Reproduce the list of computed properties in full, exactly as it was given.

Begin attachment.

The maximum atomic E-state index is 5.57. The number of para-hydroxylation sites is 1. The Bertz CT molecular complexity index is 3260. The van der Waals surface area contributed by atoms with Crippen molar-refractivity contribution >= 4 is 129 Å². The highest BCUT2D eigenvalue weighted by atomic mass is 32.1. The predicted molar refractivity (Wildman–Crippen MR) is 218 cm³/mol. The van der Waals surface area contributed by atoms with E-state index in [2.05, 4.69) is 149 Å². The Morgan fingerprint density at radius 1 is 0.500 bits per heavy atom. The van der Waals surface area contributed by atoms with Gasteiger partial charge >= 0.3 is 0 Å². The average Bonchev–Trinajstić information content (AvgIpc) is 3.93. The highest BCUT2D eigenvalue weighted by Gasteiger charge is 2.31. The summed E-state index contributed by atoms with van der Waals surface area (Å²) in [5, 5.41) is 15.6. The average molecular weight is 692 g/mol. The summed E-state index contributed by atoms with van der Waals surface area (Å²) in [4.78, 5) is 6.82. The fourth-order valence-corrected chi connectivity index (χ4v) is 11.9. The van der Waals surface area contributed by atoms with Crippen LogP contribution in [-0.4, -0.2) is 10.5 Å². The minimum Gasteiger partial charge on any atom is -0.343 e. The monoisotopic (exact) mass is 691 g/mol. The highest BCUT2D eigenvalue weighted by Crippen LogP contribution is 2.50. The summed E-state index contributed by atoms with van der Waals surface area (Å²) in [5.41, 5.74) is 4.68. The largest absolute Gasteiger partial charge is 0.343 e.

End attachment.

The maximum atomic E-state index is 5.57. The number of para-hydroxylation sites is 1. The Bertz CT molecular complexity index is 3260. The van der Waals surface area contributed by atoms with Crippen molar-refractivity contribution >= 4 is 129 Å². The highest BCUT2D eigenvalue weighted by atomic mass is 32.1. The predicted molar refractivity (Wildman–Crippen MR) is 218 cm³/mol. The van der Waals surface area contributed by atoms with E-state index in [2.05, 4.69) is 149 Å². The Morgan fingerprint density at radius 1 is 0.500 bits per heavy atom. The van der Waals surface area contributed by atoms with Gasteiger partial charge >= 0.3 is 0 Å². The average Bonchev–Trinajstić information content (AvgIpc) is 3.93. The highest BCUT2D eigenvalue weighted by Gasteiger charge is 2.31. The summed E-state index contributed by atoms with van der Waals surface area (Å²) in [5, 5.41) is 15.6. The average molecular weight is 692 g/mol. The summed E-state index contributed by atoms with van der Waals surface area (Å²) in [4.78, 5) is 6.82. The fourth-order valence-corrected chi connectivity index (χ4v) is 11.9. The van der Waals surface area contributed by atoms with Crippen LogP contribution in [-0.4, -0.2) is 10.5 Å². The minimum Gasteiger partial charge on any atom is -0.343 e. The monoisotopic (exact) mass is 691 g/mol. The highest BCUT2D eigenvalue weighted by Crippen LogP contribution is 2.50. The summed E-state index contributed by atoms with van der Waals surface area (Å²) in [5.41, 5.74) is 4.68. The largest absolute Gasteiger partial charge is 0.343 e.